MATTAPOISETT – The Quinlan family is not afraid of taking a leap together. For Henry Quinlan’s 80th birthday, his granddaughter, Caroline Murphy, took him skydiving.
For his 81st, they had to think of a way to top that.
Equally as thrilling, they decided to publish a book together.
“I came up with that idea,” Quinlan explained.
He compiled a list of hidden gems, fun facts, and important things to see on the South Coast to write the book, “So, You Think You Know the South Coast?”
The book is published through Quinlan’s own publishing company, Omni Publishing, and includes entries on Wareham, Marion, Mattapoisett, Rochester, Acushnet, Fairhaven, New Bedford, Dartmouth, Westport and Fall River.
Murphy took the photos for the book, trekking around to rediscover different landmarks in the place she grew up.
“The experience of exploring where I grew up was interesting, I found a lot of cool new locations,” Murphy said.
Murphy is about to begin her last semester at the University of Massachusetts Dartmouth.
She grew up in Mattapoisett with her sister, Emily Murphy, who took photos for the next installment, “So You Think You Know Cape Cod?”
Quinlan, who lived in Wareham until last year, is originally from Brookline. Despite earning a degree in economics from Boston College and a law degree from Suffolk University, he says he’s always worked in publishing. He began his first company, Quinlan Press, in 1972.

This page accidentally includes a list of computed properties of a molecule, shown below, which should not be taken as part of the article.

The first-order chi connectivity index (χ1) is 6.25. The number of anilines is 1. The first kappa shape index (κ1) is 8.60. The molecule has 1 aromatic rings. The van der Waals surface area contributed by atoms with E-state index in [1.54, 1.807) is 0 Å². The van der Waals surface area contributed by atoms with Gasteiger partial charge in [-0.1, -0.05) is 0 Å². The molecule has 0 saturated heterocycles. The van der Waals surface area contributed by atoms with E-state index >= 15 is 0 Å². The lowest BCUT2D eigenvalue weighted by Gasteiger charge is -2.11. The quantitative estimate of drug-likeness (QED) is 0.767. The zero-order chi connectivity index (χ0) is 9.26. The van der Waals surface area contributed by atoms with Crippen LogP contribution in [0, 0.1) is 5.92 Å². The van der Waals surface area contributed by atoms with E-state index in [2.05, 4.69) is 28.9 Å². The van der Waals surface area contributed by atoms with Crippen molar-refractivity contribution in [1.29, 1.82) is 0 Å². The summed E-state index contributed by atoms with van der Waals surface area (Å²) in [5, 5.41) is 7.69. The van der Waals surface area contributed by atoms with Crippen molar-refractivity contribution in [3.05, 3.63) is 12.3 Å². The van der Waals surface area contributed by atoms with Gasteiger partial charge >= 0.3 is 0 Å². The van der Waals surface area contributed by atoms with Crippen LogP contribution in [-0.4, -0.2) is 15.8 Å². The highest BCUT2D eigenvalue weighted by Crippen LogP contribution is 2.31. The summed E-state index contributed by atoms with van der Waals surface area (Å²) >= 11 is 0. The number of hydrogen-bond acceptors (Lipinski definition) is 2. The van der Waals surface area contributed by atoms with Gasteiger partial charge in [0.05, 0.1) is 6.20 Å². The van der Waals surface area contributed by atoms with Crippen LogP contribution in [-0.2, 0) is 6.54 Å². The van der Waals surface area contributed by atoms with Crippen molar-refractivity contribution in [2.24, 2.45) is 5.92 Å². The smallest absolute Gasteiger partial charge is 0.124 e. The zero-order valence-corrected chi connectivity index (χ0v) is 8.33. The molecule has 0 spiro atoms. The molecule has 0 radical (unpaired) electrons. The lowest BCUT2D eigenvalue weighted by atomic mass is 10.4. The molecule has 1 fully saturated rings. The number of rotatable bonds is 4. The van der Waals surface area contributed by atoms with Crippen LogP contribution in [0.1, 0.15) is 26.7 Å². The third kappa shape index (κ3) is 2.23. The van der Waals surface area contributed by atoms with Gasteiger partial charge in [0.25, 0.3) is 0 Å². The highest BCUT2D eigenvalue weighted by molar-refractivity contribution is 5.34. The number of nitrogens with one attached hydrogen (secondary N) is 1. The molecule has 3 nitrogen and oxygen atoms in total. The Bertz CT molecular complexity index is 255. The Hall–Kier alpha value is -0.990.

He has published dozens of books. Notably, he oversaw the Russian publication of “Make Way for Ducklings” in 1991. Then-First Lady Barbara Bush’s chief of staff called Quinlan to ask him to help oversee the transportation of the “Make Way For Ducklings” statue, which is now displayed in Moscow park, and the publication of the Russian translation of the book.
It might seem like a random connection, but Quinlan had close Russian connections. After Chernobyl, he spoke with a Soviet diplomat named Vitaly Churkin who appeared before congress. Quinlan thought the diplomat would be a good person to write a book. The book itself was never written, but the two remained lifelong friends.
When Quinlan retired, he was just looking for something to do with his free time, so he began going into senior centers and teaching classes about writing memoirs. His students began asking him to help publish their memoirs, so he formed Omni Press. Initially, he worked out of Wareham, where he lived for the past fifteen years, before moving to Merrimack, New Hampshire last year.
Through Omni Press, Quinlan has worked with some local authors, such as Marion residents Barbie Burr and Ed Hoffer.
He keeps Omni a family business. He’s the only full-time employee, though he has help from contractors – and his granddaughters.
“He’s funny, he’ll hit us up out of the blue and say, ‘I need this,’” Murphy laughed. She mentioned that she and her sister do odd jobs for him, like sending emails, but the books were their most involved project.
Soon, Murphy’s cousin and another one of Quinlan’s granddaughters, Kelly Quinlan will be joining the team. Kelly is a rising junior at ORR, and a “star on the lacrosse team,” said Quinlan. Kelly will be taking the photos for the next book project about the South Shore.
“The whole concept is to take pictures of things people see every day, but don’t recognize the story behind them,” Quinlan explained.
There are three books out now, “So, You Think You Know the South Coast?”, “So, You Think You Know Cape Cod?”, and “So, You Think You Know Nantucket?”
Quinlan said the books do really well, especially as stocking stuffers, and can be found all over the South Coast in bookstores and gift shops. They’re also available online through Amazon and the Omni Publishing Company website.